Now that your primary care doctor has some basic information (and some testing in the works), they’ll probably ask you to come back in for a longer evaluation.

“It’s really important to have an in-depth conversation,” says Dr. Lum. “I like to set up a time for the next visit. We dedicate that to talking through what the patient has been noticing and how long it’s been happening.”

She talks to her patients about how they’re managing household chores, looking after their finances, and any unusual symptoms they’ve noticed.

Like Dr. Lum, your primary care doctor will probably go over the results of lab work and answer your questions.

Once all the information has been sorted out, it’s time to figure out exactly what the problem may be. “Primary care doctors can diagnose dementia,” Dr. Lum points out, “but they may not feel comfortable doing so.” Depending on your situation, your provider may refer you to a specialist, who will do more screenings.

You might see a geriatric psychiatrist like Dr. Kennedy. Or, you might have an appointment with a neurologist like Dr. Andrew Dorsch, M.D. He’s the chief of neurological sciences at Rush University Medical Center in Chicago.

“We spend some time putting patients at ease,” says Dr. Dorsch. “We give them a chance to say what’s been going on, and we’ll give family members a chance to tell us what they’ve noticed that doesn’t seem quite right.”

Then it’s time for an in-depth examination that goes something like this:

Lots of questions. “We’re looking for what we need to focus on,” says Dr. Dorsch. “Your answers will help us see what’s going on with your nervous system. We have to ask the right questions to figure out what’s contributing to your cognitive dysfunction.”

You might be asked questions like these:

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  • How is your memory?
  • Do you struggle to find words?
  • Are your math skills pretty good?
  • Do you get turned around with directions?

Blood work and imaging studies. Your family doctor may have already done some basic lab work, but the specialist may dig a little deeper. “By the time you come to us,” says Dr. Dorsch, “we’ll be looking at the screenings that haven’t been done.

Some tests you might expect are magnetic resonance imaging (MRI) or electrocardiogram (EKG). “These are important to rule out subtle seizures that could keep you from full cognitive health,” explains Dr. Dorsch. You may even have genetic testing, which can show if you have the biomarkers for Alzheimer’s or another dementia.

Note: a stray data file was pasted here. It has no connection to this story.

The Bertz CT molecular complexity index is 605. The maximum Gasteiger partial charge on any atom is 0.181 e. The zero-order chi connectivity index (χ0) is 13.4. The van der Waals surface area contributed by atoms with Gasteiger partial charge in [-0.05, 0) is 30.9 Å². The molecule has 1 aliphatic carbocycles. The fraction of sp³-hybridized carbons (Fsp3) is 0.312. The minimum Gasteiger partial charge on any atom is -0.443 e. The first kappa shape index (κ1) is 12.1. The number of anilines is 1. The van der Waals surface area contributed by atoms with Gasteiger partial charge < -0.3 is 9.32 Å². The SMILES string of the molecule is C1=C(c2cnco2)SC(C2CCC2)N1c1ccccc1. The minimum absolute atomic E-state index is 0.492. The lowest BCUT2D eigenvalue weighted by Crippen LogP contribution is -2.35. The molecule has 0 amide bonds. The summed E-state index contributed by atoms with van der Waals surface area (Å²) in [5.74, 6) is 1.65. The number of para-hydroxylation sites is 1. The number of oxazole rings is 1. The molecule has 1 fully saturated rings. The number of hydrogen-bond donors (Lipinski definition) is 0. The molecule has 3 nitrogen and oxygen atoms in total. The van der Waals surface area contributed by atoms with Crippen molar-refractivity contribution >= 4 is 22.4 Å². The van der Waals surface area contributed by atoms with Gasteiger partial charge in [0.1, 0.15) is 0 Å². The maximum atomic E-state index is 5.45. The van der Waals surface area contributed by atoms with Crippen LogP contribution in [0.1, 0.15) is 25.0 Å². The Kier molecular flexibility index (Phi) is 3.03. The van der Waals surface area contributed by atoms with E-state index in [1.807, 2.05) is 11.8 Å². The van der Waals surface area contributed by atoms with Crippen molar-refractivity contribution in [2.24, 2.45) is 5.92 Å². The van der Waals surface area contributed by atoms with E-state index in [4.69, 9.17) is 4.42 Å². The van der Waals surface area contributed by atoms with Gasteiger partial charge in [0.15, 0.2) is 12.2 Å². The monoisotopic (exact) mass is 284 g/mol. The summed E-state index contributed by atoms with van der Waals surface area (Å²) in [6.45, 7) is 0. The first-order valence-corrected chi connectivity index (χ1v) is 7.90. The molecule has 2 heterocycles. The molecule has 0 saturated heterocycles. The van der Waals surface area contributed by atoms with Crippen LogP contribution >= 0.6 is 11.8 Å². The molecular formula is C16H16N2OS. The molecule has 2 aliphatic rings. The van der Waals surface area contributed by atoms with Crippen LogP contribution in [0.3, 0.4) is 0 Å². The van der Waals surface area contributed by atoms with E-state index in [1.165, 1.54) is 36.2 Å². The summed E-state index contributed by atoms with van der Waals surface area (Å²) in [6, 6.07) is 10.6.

A diagnosis. When all the testing’s been done, it’s time for your doctor — your primary care provider or a specialist — to diagnose your issue.  “If there’s a pattern of cognitive deficits,” says Dr. Dorsch, “we try to give it a name. Is it Alzheimer’s, for example, or a different kind of dementia?”

A treatment plan. There’s no cure for dementia, but there are ways to slow down its progress, and even to keep mild cognitive impairment from getting worse.

Medication can help. For people with mild to moderate Alzheimer’s, drugs known as cholinesterase inhibitors, like donepezil and rivastigmine, can prevent the breakdown of a brain chemical that is important for thinking and memory. And immunotherapy drugs, such as donanemab, can help people with early Alzheimer’s by reducing the amount of plaque that builds up in the brain.

“These meds don’t cure dementia,” says Dr. Kennedy. “But they can reverse it temporarily for six or eight months.”

Recommended reading: How to Keep Your Brain Healthy: The SilverSneakers Guide

What Happens Next?

Regardless of the diagnosis — whether it’s mild cognitive impairment that’s likely to get better or dementia that’s likely to progress, there are strategies that can help.

But you can’t take steps to solve the issue if you don’t get tested in the first place.

“If you have a concern, get evaluated,” says Dr. Dorsch. “It makes sense to go to your family doctor — after all, they know you better. Get started ruling things out.”

See our sources:
Alzheimer’s facts and figures: Alzheimer’s Association
Mild cognitive impairment (MCI) overview: Alzheimer’s Association
Cognitive evaluation overview: American Academy of Family Physicians
Study on prevalence of dementia and MCI in the U.S.: JAMA Neurology
Study on link between medications and MCI: Neurology
Alzheimer’s disease treatments: National Institute on Aging